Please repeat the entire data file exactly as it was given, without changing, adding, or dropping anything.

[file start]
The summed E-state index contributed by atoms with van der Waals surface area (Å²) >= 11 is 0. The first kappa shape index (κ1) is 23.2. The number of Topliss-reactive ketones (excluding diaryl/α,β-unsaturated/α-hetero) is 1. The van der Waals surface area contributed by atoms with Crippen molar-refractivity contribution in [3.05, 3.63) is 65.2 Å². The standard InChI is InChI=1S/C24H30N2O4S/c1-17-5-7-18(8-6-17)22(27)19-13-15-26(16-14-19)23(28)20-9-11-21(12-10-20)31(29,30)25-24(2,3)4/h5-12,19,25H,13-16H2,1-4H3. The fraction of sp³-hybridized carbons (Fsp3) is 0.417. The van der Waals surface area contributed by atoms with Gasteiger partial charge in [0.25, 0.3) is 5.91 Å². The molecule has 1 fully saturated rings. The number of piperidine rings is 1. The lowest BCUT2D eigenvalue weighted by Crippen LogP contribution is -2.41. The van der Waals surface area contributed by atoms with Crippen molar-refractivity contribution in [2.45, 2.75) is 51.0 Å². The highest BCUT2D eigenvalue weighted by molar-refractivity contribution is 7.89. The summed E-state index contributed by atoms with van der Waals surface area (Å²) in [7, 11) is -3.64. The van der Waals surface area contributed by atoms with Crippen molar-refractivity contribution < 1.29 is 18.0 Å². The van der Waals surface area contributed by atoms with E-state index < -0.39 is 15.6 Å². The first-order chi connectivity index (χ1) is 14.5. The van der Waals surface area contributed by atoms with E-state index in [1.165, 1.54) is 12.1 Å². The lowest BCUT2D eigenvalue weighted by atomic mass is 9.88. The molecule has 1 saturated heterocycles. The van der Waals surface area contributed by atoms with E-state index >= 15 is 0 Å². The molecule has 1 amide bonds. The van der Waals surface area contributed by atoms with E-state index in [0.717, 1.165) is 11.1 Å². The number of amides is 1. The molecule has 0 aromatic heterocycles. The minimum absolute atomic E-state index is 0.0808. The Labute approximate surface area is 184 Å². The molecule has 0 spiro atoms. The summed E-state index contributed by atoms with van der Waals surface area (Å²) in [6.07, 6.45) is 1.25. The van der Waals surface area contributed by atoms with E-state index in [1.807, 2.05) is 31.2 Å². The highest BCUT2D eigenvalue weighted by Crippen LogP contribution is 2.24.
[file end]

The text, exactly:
The summed E-state index contributed by atoms with van der Waals surface area (Å²) >= 11 is 0. The first kappa shape index (κ1) is 23.2. The number of Topliss-reactive ketones (excluding diaryl/α,β-unsaturated/α-hetero) is 1. The van der Waals surface area contributed by atoms with Crippen molar-refractivity contribution in [3.05, 3.63) is 65.2 Å². The standard InChI is InChI=1S/C24H30N2O4S/c1-17-5-7-18(8-6-17)22(27)19-13-15-26(16-14-19)23(28)20-9-11-21(12-10-20)31(29,30)25-24(2,3)4/h5-12,19,25H,13-16H2,1-4H3. The fraction of sp³-hybridized carbons (Fsp3) is 0.417. The van der Waals surface area contributed by atoms with Gasteiger partial charge in [0.25, 0.3) is 5.91 Å². The molecule has 1 fully saturated rings. The number of piperidine rings is 1. The lowest BCUT2D eigenvalue weighted by Crippen LogP contribution is -2.41. The van der Waals surface area contributed by atoms with Crippen molar-refractivity contribution in [2.45, 2.75) is 51.0 Å². The highest BCUT2D eigenvalue weighted by molar-refractivity contribution is 7.89. The summed E-state index contributed by atoms with van der Waals surface area (Å²) in [7, 11) is -3.64. The van der Waals surface area contributed by atoms with Crippen molar-refractivity contribution < 1.29 is 18.0 Å². The van der Waals surface area contributed by atoms with E-state index < -0.39 is 15.6 Å². The first-order chi connectivity index (χ1) is 14.5. The van der Waals surface area contributed by atoms with E-state index in [1.165, 1.54) is 12.1 Å². The lowest BCUT2D eigenvalue weighted by atomic mass is 9.88. The molecule has 1 saturated heterocycles. The van der Waals surface area contributed by atoms with E-state index >= 15 is 0 Å². The molecule has 1 amide bonds. The van der Waals surface area contributed by atoms with E-state index in [0.717, 1.165) is 11.1 Å². The number of amides is 1. The molecule has 0 aromatic heterocycles. The minimum absolute atomic E-state index is 0.0808. The Labute approximate surface area is 184 Å². The molecule has 0 spiro atoms. The summed E-state index contributed by atoms with van der Waals surface area (Å²) in [6.07, 6.45) is 1.25. The van der Waals surface area contributed by atoms with E-state index in [1.807, 2.05) is 31.2 Å². The highest BCUT2D eigenvalue weighted by Crippen LogP contribution is 2.24.